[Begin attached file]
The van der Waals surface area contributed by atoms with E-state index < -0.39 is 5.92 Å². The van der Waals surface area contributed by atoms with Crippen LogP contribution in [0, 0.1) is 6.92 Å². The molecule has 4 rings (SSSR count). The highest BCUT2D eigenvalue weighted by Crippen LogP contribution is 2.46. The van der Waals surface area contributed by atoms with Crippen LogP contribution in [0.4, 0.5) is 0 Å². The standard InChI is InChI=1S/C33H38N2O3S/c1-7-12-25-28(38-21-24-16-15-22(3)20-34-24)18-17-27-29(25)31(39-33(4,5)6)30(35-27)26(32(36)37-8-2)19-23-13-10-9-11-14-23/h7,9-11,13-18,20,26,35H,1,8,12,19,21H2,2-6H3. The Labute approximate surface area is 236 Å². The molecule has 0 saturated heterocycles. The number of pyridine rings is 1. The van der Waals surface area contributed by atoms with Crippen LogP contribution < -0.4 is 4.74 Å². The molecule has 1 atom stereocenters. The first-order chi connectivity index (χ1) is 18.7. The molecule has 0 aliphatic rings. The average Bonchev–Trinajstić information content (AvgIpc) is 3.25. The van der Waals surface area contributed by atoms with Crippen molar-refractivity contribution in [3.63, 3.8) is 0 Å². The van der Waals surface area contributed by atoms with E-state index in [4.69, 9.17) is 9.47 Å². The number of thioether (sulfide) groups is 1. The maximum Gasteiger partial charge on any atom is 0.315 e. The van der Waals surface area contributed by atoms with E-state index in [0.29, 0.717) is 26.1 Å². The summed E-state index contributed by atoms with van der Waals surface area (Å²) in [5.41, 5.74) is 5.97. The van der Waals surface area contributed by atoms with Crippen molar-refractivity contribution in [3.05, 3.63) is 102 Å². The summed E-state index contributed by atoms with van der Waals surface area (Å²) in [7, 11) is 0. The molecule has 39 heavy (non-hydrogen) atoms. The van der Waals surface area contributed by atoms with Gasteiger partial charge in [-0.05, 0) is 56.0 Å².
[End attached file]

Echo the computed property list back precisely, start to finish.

The van der Waals surface area contributed by atoms with E-state index < -0.39 is 5.92 Å². The van der Waals surface area contributed by atoms with Crippen LogP contribution in [0, 0.1) is 6.92 Å². The molecule has 4 rings (SSSR count). The highest BCUT2D eigenvalue weighted by Crippen LogP contribution is 2.46. The van der Waals surface area contributed by atoms with Crippen LogP contribution in [0.4, 0.5) is 0 Å². The standard InChI is InChI=1S/C33H38N2O3S/c1-7-12-25-28(38-21-24-16-15-22(3)20-34-24)18-17-27-29(25)31(39-33(4,5)6)30(35-27)26(32(36)37-8-2)19-23-13-10-9-11-14-23/h7,9-11,13-18,20,26,35H,1,8,12,19,21H2,2-6H3. The Labute approximate surface area is 236 Å². The molecule has 0 saturated heterocycles. The number of pyridine rings is 1. The van der Waals surface area contributed by atoms with Crippen LogP contribution < -0.4 is 4.74 Å². The molecule has 1 atom stereocenters. The first-order chi connectivity index (χ1) is 18.7. The molecule has 0 aliphatic rings. The average Bonchev–Trinajstić information content (AvgIpc) is 3.25. The van der Waals surface area contributed by atoms with Crippen molar-refractivity contribution in [3.63, 3.8) is 0 Å². The van der Waals surface area contributed by atoms with E-state index in [4.69, 9.17) is 9.47 Å². The number of thioether (sulfide) groups is 1. The maximum Gasteiger partial charge on any atom is 0.315 e. The van der Waals surface area contributed by atoms with E-state index in [0.29, 0.717) is 26.1 Å². The summed E-state index contributed by atoms with van der Waals surface area (Å²) in [5.41, 5.74) is 5.97. The van der Waals surface area contributed by atoms with Crippen molar-refractivity contribution in [3.05, 3.63) is 102 Å². The summed E-state index contributed by atoms with van der Waals surface area (Å²) in [7, 11) is 0. The molecule has 39 heavy (non-hydrogen) atoms. The van der Waals surface area contributed by atoms with Gasteiger partial charge in [-0.05, 0) is 56.0 Å².